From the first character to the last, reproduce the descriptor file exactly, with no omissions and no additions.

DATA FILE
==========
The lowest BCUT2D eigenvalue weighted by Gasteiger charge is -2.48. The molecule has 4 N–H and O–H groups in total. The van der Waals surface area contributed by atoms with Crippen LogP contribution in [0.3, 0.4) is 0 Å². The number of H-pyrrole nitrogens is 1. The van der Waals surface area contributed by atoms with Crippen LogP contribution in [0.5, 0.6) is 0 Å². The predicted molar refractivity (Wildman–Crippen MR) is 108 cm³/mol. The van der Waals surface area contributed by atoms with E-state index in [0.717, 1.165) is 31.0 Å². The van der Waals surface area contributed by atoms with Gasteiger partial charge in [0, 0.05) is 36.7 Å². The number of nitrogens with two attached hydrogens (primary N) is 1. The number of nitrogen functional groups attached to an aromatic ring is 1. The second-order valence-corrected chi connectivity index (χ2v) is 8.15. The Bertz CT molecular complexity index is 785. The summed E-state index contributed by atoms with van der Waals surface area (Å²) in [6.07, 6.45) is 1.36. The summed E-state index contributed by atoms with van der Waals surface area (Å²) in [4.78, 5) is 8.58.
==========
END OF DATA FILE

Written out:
The lowest BCUT2D eigenvalue weighted by Gasteiger charge is -2.48. The molecule has 4 N–H and O–H groups in total. The van der Waals surface area contributed by atoms with Crippen LogP contribution in [0.3, 0.4) is 0 Å². The number of H-pyrrole nitrogens is 1. The van der Waals surface area contributed by atoms with Crippen LogP contribution in [0.5, 0.6) is 0 Å². The predicted molar refractivity (Wildman–Crippen MR) is 108 cm³/mol. The van der Waals surface area contributed by atoms with E-state index in [0.717, 1.165) is 31.0 Å². The van der Waals surface area contributed by atoms with Gasteiger partial charge in [0, 0.05) is 36.7 Å². The number of nitrogens with two attached hydrogens (primary N) is 1. The number of nitrogen functional groups attached to an aromatic ring is 1. The second-order valence-corrected chi connectivity index (χ2v) is 8.15. The Bertz CT molecular complexity index is 785. The summed E-state index contributed by atoms with van der Waals surface area (Å²) in [6.07, 6.45) is 1.36. The summed E-state index contributed by atoms with van der Waals surface area (Å²) in [4.78, 5) is 8.58.